“For me, music is therapy,” Amanda Brown says. “It’s cathartic to be able to feel a certain way, and sit down and put it in a song. Then, it’s like, okay. I can let go of this. I don’t have to carry it because the song is carrying it for me.”
Thoughtful and subversive, Brown has a way of taking the familiar––for example, music as therapy––and recasting it to deliver an original, more robust understanding: Songs can carry our burdens so that while we never forget, we aren’t immobilized by the weight of our experiences.
Brown’s appreciation for the liberating power of a song has deepened over years of study, and her highly anticipated debut album Dirty Water benefits from her willingness to let things marinate. Bursting with both swagger and tenderness, the record is a triumphant collection of Brown’s risk-taking, pop-savvy, finely honed rock-and-roll. “Strong reactions are what I want from people––it’s not a lighthearted album,” she says. “I want people to listen to the music and really love it or really hate it. That’s what I want.”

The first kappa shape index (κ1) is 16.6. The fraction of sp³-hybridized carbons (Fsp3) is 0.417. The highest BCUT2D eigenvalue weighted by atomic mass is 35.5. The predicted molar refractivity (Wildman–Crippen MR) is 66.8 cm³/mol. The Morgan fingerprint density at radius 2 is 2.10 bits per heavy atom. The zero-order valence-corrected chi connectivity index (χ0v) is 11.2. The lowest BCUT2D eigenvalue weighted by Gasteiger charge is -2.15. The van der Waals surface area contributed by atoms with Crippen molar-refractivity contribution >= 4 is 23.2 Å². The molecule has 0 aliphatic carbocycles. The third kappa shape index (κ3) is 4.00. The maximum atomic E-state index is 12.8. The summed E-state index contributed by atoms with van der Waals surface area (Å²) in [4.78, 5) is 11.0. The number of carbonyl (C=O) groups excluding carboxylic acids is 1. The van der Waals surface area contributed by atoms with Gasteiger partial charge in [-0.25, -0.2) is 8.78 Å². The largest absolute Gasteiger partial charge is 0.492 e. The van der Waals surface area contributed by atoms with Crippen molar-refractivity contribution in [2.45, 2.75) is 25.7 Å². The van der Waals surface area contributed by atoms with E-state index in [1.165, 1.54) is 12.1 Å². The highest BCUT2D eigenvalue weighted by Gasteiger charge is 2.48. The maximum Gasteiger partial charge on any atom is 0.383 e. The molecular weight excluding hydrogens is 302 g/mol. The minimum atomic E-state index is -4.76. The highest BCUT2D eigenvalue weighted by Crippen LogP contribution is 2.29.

She continues “as cliche as it may sound, this record has been a real labor of love. I’ve been working on it for the past three years but I’ve been working up to it since I decided to pursue a career in music. Now that it’s finished I feel a massive release, a release of the tension, sadness, joy and love that I’ve been carrying around for the past three years, waiting to share with the world.
Amanda wrote or co-wrote every song on the album — ultimately, all of the songs on Dirty Water brim with courage–and hard-won virtuosity. Just two primary collaborators composed with her: singer-songwriters Greg Tannen and Colin Smith.
Other album standouts include “Dirty Water,” which capitalizes on what she does best: vocals that move seamlessly between awe-inspiring roars and haunting nuances. The song is intimate and quiet–a stark window into the overwhelming but mysterious anguish we all have but don’t discuss. Moody love song “So Right” is tinged with that self-aware melancholy Brown can’t–and doesn’t want to–shake. She penned “Glutton for Punishment”–a personal favorite–alone one day in about two hours, sitting on a rock by the water not far from the home she shares with her boyfriend in New York City. Angry and vulnerable, the song soars thanks to a surprising combination of Brown’s soul laid bare and bold vocal effects. Goading heart-pounder “Take Your Pill” accomplishes the all-too-rare feat of mixing rock-and-roll escapism with tough questions. Brown wrote the song during a time in her life when she was going hard and fast all of the time.